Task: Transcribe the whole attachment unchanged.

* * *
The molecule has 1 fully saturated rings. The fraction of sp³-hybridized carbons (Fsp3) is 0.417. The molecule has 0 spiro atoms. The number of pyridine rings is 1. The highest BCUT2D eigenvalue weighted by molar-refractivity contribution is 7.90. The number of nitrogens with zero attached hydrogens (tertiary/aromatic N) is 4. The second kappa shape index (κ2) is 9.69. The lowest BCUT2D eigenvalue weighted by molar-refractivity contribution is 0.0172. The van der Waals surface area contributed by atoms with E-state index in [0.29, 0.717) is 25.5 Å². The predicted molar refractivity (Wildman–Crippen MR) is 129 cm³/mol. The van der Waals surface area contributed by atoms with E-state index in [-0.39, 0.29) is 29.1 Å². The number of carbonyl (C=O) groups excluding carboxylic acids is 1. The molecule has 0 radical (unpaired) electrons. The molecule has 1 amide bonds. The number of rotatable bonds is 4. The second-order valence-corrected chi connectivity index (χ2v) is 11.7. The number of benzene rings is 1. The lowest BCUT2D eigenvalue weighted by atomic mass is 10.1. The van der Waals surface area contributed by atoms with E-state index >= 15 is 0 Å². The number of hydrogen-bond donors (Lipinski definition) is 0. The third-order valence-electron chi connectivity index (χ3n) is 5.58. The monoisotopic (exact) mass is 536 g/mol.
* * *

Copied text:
The molecule has 1 fully saturated rings. The fraction of sp³-hybridized carbons (Fsp3) is 0.417. The molecule has 0 spiro atoms. The number of pyridine rings is 1. The highest BCUT2D eigenvalue weighted by molar-refractivity contribution is 7.90. The number of nitrogens with zero attached hydrogens (tertiary/aromatic N) is 4. The second kappa shape index (κ2) is 9.69. The lowest BCUT2D eigenvalue weighted by molar-refractivity contribution is 0.0172. The van der Waals surface area contributed by atoms with E-state index in [0.29, 0.717) is 25.5 Å². The predicted molar refractivity (Wildman–Crippen MR) is 129 cm³/mol. The van der Waals surface area contributed by atoms with E-state index in [-0.39, 0.29) is 29.1 Å². The number of carbonyl (C=O) groups excluding carboxylic acids is 1. The molecule has 0 radical (unpaired) electrons. The molecule has 1 amide bonds. The number of rotatable bonds is 4. The second-order valence-corrected chi connectivity index (χ2v) is 11.7. The number of benzene rings is 1. The lowest BCUT2D eigenvalue weighted by atomic mass is 10.1. The van der Waals surface area contributed by atoms with E-state index >= 15 is 0 Å². The number of hydrogen-bond donors (Lipinski definition) is 0. The third-order valence-electron chi connectivity index (χ3n) is 5.58. The monoisotopic (exact) mass is 536 g/mol.